Another thing I find that helps me when I feel overwhelmed with Melancholy is to breathe more deeply.  I too often find myself holding my breath.  And I can hold my breath for “too long” — that’s an artifact from having been an oboist.  I remember doing exercises with my oboe teacher and achieving the capacity to exhale for over four minutes.  Exhale!

What prayer helps me when I feel this?  Lord-God have mercy on me for I am but dust.  Jesu juva; soli Deo gloria.  Kyrie eleison, Christe eleison, Kyrie eleison.  Jesus, hold me!

Imagining the Spirit holding me in something like a spiritual Dew-Drop helps me greatly.  Like my spirit is in the amniotic sac of my Creator-Who-Births-Me.

Abba!  Papa-Mama-Lord!  Save me!

I think some might say I’m having “liminal” experiences.  They might be correct.  But while I’m experiencing this, what does it matter what it’s called or how it’s analysed?  The whole essence of this is complete immersion in sensing, feeling, communing.

That’s a helpful point for me.  When I’m celebrating/ receiving the Eucharist, I feel this intensity of openness and vulnerability yet without pain.  Hmm.  What does this teach me?  I need Jesus to transport me through these “waters.”

Well, dear Reader, do you experience Melancholy?  Care to share any of your experience with me?  Did any of my ramblings give you insights or comfort?

 

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Anatomy of Ambivalence: Story of Self-Sacrifice

One particularly powerful example of my dad’s courage occurred when I was around 7 years old.  The whole family was sitting at the dinner table when there was a loud knock at the door.  We had a lovely door-bell, but as I recall, the unexpected visitor banged on the door rather than press the bell.  I remember being instantly alarmed.  My dad went to the door while the rest of us remained at the table.  I could hear his voice and another man’s.  Normally my dad would immediately invite people in, but this time I heard him go out.  The other man’s voice sounded angry and my dad’s sounded urgent.

I ran upstairs and watched out a bedroom window.  I could see the man and my dad.  Dad had taken the conversation to the front curb near the man’s car.  The other man had a gun!  It was a big gun; I think it was a shot-gun or rifle.  Learning later who it was, I imagine it was a gun the man would have used for hunting.  The angry man was yelling at my dad and initially pointing the gun at him!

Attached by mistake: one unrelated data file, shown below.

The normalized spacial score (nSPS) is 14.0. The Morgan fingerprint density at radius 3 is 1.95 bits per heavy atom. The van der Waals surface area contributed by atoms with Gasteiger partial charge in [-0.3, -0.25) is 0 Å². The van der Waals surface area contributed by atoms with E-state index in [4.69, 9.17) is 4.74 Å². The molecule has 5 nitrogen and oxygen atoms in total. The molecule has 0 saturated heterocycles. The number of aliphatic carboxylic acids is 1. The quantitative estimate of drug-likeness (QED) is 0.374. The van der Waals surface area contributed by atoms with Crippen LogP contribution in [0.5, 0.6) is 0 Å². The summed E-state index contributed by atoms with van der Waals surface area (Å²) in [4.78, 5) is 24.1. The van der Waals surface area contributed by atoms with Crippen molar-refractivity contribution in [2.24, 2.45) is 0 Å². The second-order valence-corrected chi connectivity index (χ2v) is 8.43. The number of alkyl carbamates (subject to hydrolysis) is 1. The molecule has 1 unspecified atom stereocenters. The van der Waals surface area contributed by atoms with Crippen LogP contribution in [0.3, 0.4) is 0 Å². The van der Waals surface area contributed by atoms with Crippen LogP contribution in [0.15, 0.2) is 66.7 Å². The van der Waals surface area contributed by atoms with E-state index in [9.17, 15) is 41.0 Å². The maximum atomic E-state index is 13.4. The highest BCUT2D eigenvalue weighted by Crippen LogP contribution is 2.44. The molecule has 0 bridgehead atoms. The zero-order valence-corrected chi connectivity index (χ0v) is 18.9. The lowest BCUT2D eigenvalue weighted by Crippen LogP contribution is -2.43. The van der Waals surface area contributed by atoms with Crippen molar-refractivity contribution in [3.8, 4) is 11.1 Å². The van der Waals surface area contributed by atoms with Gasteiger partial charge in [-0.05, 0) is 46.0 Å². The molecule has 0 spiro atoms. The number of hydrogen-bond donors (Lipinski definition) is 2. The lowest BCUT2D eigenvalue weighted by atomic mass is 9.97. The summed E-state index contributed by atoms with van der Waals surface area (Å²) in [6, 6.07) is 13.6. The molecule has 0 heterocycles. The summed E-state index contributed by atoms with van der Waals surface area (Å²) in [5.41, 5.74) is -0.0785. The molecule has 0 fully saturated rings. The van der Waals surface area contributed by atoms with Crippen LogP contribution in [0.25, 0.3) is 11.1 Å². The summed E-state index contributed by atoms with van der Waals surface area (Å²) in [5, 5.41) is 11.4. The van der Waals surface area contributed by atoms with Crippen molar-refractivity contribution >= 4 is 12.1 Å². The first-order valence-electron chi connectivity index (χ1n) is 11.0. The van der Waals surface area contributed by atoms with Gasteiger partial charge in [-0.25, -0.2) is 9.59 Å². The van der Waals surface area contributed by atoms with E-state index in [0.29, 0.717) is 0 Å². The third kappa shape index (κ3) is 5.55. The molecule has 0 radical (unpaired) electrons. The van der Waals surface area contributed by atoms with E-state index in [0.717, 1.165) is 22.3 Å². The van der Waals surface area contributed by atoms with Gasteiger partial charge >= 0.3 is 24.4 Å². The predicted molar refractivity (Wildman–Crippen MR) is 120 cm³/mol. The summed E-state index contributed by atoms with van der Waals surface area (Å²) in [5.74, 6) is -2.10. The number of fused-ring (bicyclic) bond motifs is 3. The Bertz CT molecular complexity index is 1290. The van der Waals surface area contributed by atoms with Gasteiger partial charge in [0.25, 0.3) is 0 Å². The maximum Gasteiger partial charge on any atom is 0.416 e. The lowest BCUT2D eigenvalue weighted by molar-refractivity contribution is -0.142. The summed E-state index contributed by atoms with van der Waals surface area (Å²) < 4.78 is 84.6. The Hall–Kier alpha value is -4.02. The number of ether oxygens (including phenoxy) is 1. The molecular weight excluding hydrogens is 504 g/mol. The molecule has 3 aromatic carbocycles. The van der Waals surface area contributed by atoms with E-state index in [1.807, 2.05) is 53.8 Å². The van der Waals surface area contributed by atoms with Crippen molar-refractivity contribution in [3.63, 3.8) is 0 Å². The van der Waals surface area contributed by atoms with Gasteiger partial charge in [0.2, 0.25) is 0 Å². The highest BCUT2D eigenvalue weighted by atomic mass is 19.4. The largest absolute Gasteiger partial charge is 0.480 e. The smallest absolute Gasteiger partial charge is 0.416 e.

I knew instinctively that my dad’s body posture was oriented to calming and consoling the man.  It looked like my dad had spread his arms out as if to show he had nothing with him.  After a while, the man lowered his gun, and dad reached out to him, maybe to take his hand.  I couldn’t hear or understand what they were talking about, but I could tell that my dad was showing the man great understanding.  Eventually the man put his gun down completely and my dad hugged him.  The man was crying.  I learned later that the man’s wife had been a patient of my dad’s.  The wife had died and the man blamed my dad.  She had some sort of cancer, and in those days there weren’t the cures or treatments we have today.

As I watched from the window, I saw the man drive away.  My dad watched him drive away.  Then I heard my dad come back inside and I ran downstairs.  My dad looked very alert yet completely worn out.  He came back to the table and we all finished our dinner.  I don’t remember how much my dad explained to all of us then and how much I learned at a later time, but I know I didn’t tell anyone at the time what I had witnessed through the window upstairs.  In fact, I don’t think I talked with my dad about that until decades later.  I do know though that at the time I believed my dad had saved his family from the angry man with a gun by taking all the risk on himself.  I can’t over-state the enduring power for me of my dad’s example of heroic courage that day.